Dan McCaslin: The Lure of the Fish Canyon Creek Six-Mile Hike | Outside


While hiking east along the Upper Manzana Creek Trail (30W13), neither Shaman Ryan nor I dared to expect Fish Canyon Creek to flow intermittently when we started the hike in early April.

Immersed in a long drought and seeing how the main Manzana seemed to have shrunk, our hopes rose when we managed to locate Fish Canyon Creek hidden behind the camp of the same name. (No fishing in the Manzana or Fish Creek.)

Mid-morning and 65 degrees we hiked under deep blue skies, then our hearts soared as we rushed to the rocky border of Fish Creek and witnessed the magic water that flows.

This gurgling little stream supports many diverse life forms, including cougars, bears, many fowls, and even the endangered arroyo toad (Anaxyrus californicus).

Two surprises flooded my awareness while looking at the crucial stream – that water appeared and that aquatic inhabitants still thrived in this very harsh desert environment.

Fish Peak in the San Rafael Desert.
Click to view larger

Fish Peak in the San Rafael Desert. (Photo by Dan McCaslin/Noozhawk)

Late rainfall around March 31/April 1 had very little impact here in the Santa Barbara backcountry, and Fish Canyon Creek will dry up before August.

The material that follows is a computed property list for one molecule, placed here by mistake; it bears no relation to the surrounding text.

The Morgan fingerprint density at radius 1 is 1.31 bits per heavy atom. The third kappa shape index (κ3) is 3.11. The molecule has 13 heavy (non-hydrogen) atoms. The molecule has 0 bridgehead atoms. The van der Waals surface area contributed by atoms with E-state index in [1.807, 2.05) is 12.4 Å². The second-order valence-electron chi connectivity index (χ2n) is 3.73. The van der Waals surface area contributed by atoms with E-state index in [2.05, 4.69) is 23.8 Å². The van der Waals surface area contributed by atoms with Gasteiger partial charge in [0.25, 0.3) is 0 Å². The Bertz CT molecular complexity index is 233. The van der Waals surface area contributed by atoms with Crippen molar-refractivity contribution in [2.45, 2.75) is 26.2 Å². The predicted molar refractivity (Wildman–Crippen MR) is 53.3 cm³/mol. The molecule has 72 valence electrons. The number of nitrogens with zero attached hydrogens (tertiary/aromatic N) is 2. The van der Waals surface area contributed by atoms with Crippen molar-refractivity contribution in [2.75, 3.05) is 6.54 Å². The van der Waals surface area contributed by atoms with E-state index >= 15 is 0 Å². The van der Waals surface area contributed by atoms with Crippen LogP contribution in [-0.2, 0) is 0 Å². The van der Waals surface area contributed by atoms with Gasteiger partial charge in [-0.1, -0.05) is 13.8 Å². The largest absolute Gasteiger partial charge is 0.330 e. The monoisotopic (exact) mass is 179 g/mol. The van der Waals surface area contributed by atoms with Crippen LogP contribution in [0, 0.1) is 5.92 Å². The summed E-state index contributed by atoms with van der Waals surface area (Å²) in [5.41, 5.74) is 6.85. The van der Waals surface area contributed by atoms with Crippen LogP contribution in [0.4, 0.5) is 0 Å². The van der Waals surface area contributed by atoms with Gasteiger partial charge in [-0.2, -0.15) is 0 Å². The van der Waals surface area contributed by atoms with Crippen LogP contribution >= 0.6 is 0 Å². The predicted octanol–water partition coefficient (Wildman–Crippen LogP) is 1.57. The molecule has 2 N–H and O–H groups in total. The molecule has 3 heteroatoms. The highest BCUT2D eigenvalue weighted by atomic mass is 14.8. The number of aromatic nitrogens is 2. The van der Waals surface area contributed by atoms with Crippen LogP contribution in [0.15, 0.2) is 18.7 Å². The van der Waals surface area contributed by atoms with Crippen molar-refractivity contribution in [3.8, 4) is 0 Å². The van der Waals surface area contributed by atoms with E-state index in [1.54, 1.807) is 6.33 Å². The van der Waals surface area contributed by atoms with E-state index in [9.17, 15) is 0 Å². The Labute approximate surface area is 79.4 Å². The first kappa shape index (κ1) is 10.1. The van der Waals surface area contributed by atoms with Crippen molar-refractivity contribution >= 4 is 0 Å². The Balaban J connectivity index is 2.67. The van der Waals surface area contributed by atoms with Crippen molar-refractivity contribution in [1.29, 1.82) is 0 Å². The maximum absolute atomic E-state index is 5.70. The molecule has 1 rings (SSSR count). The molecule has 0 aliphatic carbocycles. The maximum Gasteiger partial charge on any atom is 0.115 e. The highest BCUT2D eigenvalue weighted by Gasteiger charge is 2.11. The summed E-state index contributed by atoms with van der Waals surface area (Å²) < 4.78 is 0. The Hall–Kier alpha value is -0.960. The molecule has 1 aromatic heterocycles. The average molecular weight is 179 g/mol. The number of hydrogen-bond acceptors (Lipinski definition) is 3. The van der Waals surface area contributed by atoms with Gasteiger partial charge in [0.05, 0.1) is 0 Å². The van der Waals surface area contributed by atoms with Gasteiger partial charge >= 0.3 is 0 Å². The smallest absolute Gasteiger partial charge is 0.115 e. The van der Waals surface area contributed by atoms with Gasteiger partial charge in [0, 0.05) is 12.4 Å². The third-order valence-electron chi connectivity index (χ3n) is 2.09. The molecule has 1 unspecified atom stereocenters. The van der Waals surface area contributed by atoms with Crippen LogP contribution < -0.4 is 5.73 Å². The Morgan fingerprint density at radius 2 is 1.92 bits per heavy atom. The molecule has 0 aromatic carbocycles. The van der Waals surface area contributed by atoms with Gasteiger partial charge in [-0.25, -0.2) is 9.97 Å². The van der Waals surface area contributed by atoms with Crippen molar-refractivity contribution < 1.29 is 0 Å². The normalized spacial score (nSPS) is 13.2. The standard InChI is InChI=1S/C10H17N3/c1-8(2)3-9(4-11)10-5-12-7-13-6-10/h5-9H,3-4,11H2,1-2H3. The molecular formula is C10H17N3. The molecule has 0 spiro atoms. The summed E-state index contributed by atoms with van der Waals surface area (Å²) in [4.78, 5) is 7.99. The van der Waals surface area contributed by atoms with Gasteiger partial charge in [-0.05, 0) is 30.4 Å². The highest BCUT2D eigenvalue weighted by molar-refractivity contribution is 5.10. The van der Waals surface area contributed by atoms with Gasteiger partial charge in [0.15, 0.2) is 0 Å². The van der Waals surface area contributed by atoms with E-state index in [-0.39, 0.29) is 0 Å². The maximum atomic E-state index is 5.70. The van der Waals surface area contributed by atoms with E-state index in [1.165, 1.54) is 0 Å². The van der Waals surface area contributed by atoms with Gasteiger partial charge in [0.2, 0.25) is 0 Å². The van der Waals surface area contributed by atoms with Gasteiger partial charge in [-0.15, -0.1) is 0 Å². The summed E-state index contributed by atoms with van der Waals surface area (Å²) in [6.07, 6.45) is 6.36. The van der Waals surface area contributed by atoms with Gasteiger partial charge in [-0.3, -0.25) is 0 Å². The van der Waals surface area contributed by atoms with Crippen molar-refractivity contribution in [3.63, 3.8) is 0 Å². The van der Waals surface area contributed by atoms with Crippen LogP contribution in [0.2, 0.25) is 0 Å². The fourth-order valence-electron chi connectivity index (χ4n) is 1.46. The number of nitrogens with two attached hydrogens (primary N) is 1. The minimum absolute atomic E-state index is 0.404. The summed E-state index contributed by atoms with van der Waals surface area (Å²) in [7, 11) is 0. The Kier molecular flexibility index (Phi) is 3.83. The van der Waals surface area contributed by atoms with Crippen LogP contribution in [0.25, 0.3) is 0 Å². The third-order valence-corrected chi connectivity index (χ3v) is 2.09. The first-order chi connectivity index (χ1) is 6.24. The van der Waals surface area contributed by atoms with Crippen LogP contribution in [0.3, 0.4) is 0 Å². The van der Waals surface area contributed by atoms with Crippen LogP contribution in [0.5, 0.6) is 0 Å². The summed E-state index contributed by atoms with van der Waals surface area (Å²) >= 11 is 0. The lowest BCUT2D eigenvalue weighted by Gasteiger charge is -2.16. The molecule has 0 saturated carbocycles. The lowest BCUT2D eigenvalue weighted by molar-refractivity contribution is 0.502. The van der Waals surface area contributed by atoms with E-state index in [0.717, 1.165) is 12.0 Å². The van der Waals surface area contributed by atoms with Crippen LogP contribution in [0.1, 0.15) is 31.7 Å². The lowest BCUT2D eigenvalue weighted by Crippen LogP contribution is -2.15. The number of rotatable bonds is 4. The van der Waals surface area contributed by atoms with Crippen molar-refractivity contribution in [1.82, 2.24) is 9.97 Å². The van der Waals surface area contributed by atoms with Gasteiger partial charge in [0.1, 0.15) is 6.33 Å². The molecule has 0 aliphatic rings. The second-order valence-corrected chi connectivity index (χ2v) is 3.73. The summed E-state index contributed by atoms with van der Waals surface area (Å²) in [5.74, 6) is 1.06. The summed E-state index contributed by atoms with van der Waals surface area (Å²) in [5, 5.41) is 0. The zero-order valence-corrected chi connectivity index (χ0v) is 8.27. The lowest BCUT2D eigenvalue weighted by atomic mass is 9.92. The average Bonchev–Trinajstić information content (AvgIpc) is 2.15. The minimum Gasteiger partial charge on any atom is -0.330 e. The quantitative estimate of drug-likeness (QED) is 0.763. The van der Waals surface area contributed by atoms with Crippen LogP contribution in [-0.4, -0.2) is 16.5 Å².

When the US Forest Service announced the reopening of Sunset Valley Road leading to Nira and Davy Brown Camps on March 31, Ryan and I drove the 48 miles the next day to slip into the San Rafael Wilderness at the famous Nira Camp so that we can make this an easy six mile round trip hike. (See 4.1.1 for Conant Map, and click here.)

We understand that landscape and memory intertwine, and since I’ve hiked to and beyond Fish Camp (and Fish Canyon Creek) for over 50 years, I and Ryan remembered the direction many student groups here, encountering a lost Nubian goat, splashing in the stream, and special hiking trips with my 4 year old son in the 1980s.

Ryan has been coming here for overnight trips with kids from the Santa Barbara Montessori School for the past few years.

A path to Fish Creek Canyon.
Click to view larger

A path to Fish Creek Canyon. (Photo by Dan McCaslin/Noozhawk)